Hydrogen Sulfide Research
Hydrogen sulfide (H2S) is a naturally occurring substance that may be found in natural gas or crude oil. H2S can also be a by-product that occurs when certain chemical reactions take place (such as in a swamp or an animal’s digestive tract). The oil and natural gas industry takes numerous measures to protect our workers and the general public from any dangers associated with H2S. The odor of H2S is noticeable at very low levels – as little as 1/10,000th of the amount that could pose a significant health risk. But while the smell can be unpleasant, the odor itself is not cause for health concerns.
API has a long-standing interest in the health effects of H2S and has performed a substantial body of research on the subject. A summary of recent research on H2S can be found in Proceedings of the Hydrogen Sulfide Health Research and Risk Assessment Symposium October 31-November 2, 2000, Woodall GM, Smith RL, Granville GC. Inhal Toxicol. 2005 Oct;17(11):593-639.
Benzene is a naturally-occurring constituent of crude oil and a constituent of many petroleum products. Its average concentration in motor gasoline in the United States is on the order of 0.8%. This substance has received much attention from regulatory agencies because benzene has been classified as a known human carcinogen and causes blood disorders (leukemia) in workers exposed to high concentrations. API conducts research on benzene to develop strong scientific information on key benzene risk issues. This data, applicable across all environmental media (air, water and solid waste), has use in risk management and communication, as well as during discussions with government regulators.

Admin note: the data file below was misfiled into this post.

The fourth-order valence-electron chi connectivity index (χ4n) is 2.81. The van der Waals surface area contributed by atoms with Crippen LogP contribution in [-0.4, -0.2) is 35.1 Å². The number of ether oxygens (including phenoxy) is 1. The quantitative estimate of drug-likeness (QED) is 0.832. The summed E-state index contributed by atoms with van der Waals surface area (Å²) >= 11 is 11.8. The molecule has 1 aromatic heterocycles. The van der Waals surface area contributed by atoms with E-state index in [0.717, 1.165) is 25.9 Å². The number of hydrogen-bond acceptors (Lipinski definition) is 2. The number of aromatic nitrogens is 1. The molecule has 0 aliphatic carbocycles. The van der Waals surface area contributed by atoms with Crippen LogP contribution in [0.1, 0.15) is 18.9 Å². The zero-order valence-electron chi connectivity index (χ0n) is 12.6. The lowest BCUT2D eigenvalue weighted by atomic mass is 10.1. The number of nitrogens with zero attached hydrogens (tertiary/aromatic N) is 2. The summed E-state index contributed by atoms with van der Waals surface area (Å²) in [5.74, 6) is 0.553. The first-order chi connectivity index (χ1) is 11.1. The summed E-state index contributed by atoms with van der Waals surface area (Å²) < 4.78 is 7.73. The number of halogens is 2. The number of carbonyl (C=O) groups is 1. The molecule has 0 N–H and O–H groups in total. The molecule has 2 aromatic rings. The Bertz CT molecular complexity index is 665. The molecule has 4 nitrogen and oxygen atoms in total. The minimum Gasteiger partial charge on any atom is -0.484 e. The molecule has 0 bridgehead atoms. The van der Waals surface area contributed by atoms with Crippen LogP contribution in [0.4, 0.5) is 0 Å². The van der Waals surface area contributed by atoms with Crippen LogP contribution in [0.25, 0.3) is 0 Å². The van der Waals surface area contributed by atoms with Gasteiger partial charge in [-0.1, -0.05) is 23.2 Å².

API has a long-standing interest in the health effects of benzene and has supported a substantial body of research on the subject. A summary of recent research on benzene can be found in Benzene 2009 - Health Effects and Mechanisms of Bone Marrow Toxicity. Bond JA and Rice JM, Editors. Chem Biol Interact. 2010 March 10; Vol 184, Nos 1-2.
API supports SAICM’s central aim that chemicals should be manufactured, used and managed safely at the international level in an efficient and cost-effective manner. API is contributing to the dialogue by developing industry positions on selective SAICM initiatives, coordinating with the U.S. Environmental Protection Agency (EPA) and others (including the chemical industry), and contributing directly in the SAICM process as an important stakeholder in global chemical management.
This Document presents a summary of how petroleum industry companies develop and distribute Safety Data Sheets (SDSs or MSDSs) for purposes of hazard communication.
The U.S. Chemical Safety and Hazard Investigation Board (CSB) following its investigation of an explosion at the Barton Solvents distribution facility in Valley Center, Kansas concluded that the most likely cause of the explosion was a static spark resulting from a loosely-linked level-measuring float within the tank.